"We hear about it, if not weekly, on a monthly basis that someone is squatting in a vacant residence," said Bakersfield Police Chief Greg Williamson.
Williamson said homeowners looking to reclaim their property have had a challenging time doing so, because under current state housing law, if a rental status is disputed it must be handled in a civil eviction court. That process has proven quite a challenging one across the county.
After viewing a series of our stories on squatter issues, state Sen. Jean Fuller expressed deep concerned about what she saw.
"Maybe we can look into a better way to verify documentation that would be something. If someone is arrested for forgery or false documents, maybe there could be a website, so at least they don't get to do it over and over again," Fuller explained.
Proposed changes would have to go through the judiciary committee, of which Sen. Mimi Walters is a member. The committee guides the state housing law.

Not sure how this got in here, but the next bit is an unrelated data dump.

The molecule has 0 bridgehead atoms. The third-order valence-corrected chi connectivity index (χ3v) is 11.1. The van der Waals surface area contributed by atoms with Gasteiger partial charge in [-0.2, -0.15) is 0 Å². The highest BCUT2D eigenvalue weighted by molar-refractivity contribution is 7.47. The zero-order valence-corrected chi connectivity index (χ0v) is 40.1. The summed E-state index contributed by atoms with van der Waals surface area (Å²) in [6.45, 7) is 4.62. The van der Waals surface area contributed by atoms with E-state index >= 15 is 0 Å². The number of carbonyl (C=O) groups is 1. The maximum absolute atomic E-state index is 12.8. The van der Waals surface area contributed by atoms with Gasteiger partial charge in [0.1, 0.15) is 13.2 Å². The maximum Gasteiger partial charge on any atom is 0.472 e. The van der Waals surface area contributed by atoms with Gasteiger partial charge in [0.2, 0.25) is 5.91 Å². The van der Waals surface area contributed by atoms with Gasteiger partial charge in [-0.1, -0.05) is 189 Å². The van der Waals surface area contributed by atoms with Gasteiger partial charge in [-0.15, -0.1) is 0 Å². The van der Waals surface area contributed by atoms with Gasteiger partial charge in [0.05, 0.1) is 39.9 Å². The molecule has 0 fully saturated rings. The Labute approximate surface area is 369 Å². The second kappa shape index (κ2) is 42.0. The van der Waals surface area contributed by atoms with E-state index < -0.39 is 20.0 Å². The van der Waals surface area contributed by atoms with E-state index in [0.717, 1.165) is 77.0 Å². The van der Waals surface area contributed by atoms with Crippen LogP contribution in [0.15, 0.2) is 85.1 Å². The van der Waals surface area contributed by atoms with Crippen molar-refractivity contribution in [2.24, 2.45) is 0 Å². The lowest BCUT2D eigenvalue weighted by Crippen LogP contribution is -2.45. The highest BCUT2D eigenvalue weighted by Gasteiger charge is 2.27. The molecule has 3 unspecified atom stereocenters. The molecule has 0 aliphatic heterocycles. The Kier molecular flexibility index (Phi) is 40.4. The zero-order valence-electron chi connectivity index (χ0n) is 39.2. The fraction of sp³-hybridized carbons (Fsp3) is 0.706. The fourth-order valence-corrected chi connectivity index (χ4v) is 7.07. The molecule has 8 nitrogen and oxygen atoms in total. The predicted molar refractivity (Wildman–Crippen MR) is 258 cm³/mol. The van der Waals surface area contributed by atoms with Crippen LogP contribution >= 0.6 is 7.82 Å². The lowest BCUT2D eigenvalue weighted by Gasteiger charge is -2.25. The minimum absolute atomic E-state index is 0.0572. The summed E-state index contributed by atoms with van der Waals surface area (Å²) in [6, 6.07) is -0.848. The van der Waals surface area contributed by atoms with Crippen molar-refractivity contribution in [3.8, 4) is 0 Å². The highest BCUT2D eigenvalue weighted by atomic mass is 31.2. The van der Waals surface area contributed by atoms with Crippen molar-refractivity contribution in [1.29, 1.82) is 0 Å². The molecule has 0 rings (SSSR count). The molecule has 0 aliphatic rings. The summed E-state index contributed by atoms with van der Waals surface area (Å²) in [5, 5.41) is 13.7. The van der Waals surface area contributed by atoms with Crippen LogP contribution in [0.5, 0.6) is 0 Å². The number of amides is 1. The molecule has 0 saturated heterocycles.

"Although it might seem like you have a problem and it might be an easy fix, sometimes it isn't necessarily," Walters said while explaining the process involved.
University of Pacific Law professor John Sprankling laid out the potential challenges that lay ahead with changing the law.
One challenge Sprankling sees with a new law is it could create a way for landlords to cut into tenants rights.
"Suppose the landlord is maintaining defective premises. He has an obligation under the law to make sure the premises is solid. If he can evict the tenant under the guise of being a trespasser, he avoids a court looking at that issue," said Sprankling.
Another issue is having law enforcement determine who is a tenant and who is a squatter.
"Which box does the person fit in? Is it the tenant box or the trespasser box?" Sprankling explained.
Sprankling did lay out an idea he believed could work within the current legal framework
"It's conceivable the Legislature could come up with a very short process. I presume this would involve an application to the court with very limited notice, perhaps a day of two notice, to the person in possession, followed by a short court hearing," he said.
It's an idea already in practice for legal issues, like injunctions.
"Give a judge a look at this controversy to see if there really is a good-faith belief that person is a tenant," Sprankling said.
The idea seems to be one that resonated with local officials who sit in a position to take action.
"People are having a hard time getting in using these long time lines that exist. Maybe it's time we streamline the process," said Fuller.